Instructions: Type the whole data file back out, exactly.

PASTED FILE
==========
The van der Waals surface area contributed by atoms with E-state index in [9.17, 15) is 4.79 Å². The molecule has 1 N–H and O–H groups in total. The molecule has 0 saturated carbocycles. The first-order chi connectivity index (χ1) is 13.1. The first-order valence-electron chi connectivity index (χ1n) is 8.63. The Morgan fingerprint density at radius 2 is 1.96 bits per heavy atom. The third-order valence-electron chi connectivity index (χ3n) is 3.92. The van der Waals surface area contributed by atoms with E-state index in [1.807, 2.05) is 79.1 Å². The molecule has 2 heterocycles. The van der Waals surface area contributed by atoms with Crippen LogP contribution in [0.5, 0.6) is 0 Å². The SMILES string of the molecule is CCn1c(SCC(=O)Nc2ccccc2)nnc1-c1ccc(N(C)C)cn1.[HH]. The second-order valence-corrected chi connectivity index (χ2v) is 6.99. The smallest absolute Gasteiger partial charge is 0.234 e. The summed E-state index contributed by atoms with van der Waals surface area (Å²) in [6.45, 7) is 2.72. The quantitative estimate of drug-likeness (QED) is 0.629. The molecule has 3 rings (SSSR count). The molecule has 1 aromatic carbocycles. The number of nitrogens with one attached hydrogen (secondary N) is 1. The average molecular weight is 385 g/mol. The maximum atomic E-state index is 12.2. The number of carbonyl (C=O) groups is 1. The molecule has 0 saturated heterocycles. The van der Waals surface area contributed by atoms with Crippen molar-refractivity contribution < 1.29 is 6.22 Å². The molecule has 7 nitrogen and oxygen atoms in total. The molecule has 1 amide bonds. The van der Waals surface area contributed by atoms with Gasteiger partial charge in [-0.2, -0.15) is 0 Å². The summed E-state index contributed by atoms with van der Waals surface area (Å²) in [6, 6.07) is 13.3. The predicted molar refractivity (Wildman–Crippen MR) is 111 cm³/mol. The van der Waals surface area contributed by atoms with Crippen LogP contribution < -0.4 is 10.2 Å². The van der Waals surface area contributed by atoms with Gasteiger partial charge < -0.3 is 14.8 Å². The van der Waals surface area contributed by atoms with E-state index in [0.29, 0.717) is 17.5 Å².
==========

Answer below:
The van der Waals surface area contributed by atoms with E-state index in [9.17, 15) is 4.79 Å². The molecule has 1 N–H and O–H groups in total. The molecule has 0 saturated carbocycles. The first-order chi connectivity index (χ1) is 13.1. The first-order valence-electron chi connectivity index (χ1n) is 8.63. The Morgan fingerprint density at radius 2 is 1.96 bits per heavy atom. The third-order valence-electron chi connectivity index (χ3n) is 3.92. The van der Waals surface area contributed by atoms with E-state index in [1.807, 2.05) is 79.1 Å². The molecule has 2 heterocycles. The van der Waals surface area contributed by atoms with Crippen LogP contribution in [0.5, 0.6) is 0 Å². The SMILES string of the molecule is CCn1c(SCC(=O)Nc2ccccc2)nnc1-c1ccc(N(C)C)cn1.[HH]. The second-order valence-corrected chi connectivity index (χ2v) is 6.99. The smallest absolute Gasteiger partial charge is 0.234 e. The summed E-state index contributed by atoms with van der Waals surface area (Å²) in [6.45, 7) is 2.72. The quantitative estimate of drug-likeness (QED) is 0.629. The molecule has 3 rings (SSSR count). The molecule has 1 aromatic carbocycles. The number of nitrogens with one attached hydrogen (secondary N) is 1. The average molecular weight is 385 g/mol. The maximum atomic E-state index is 12.2. The number of carbonyl (C=O) groups is 1. The molecule has 0 saturated heterocycles. The van der Waals surface area contributed by atoms with Crippen molar-refractivity contribution < 1.29 is 6.22 Å². The molecule has 7 nitrogen and oxygen atoms in total. The molecule has 1 amide bonds. The van der Waals surface area contributed by atoms with Gasteiger partial charge in [-0.2, -0.15) is 0 Å². The summed E-state index contributed by atoms with van der Waals surface area (Å²) in [6, 6.07) is 13.3. The predicted molar refractivity (Wildman–Crippen MR) is 111 cm³/mol. The van der Waals surface area contributed by atoms with Crippen LogP contribution < -0.4 is 10.2 Å². The van der Waals surface area contributed by atoms with Gasteiger partial charge < -0.3 is 14.8 Å². The van der Waals surface area contributed by atoms with E-state index in [0.29, 0.717) is 17.5 Å².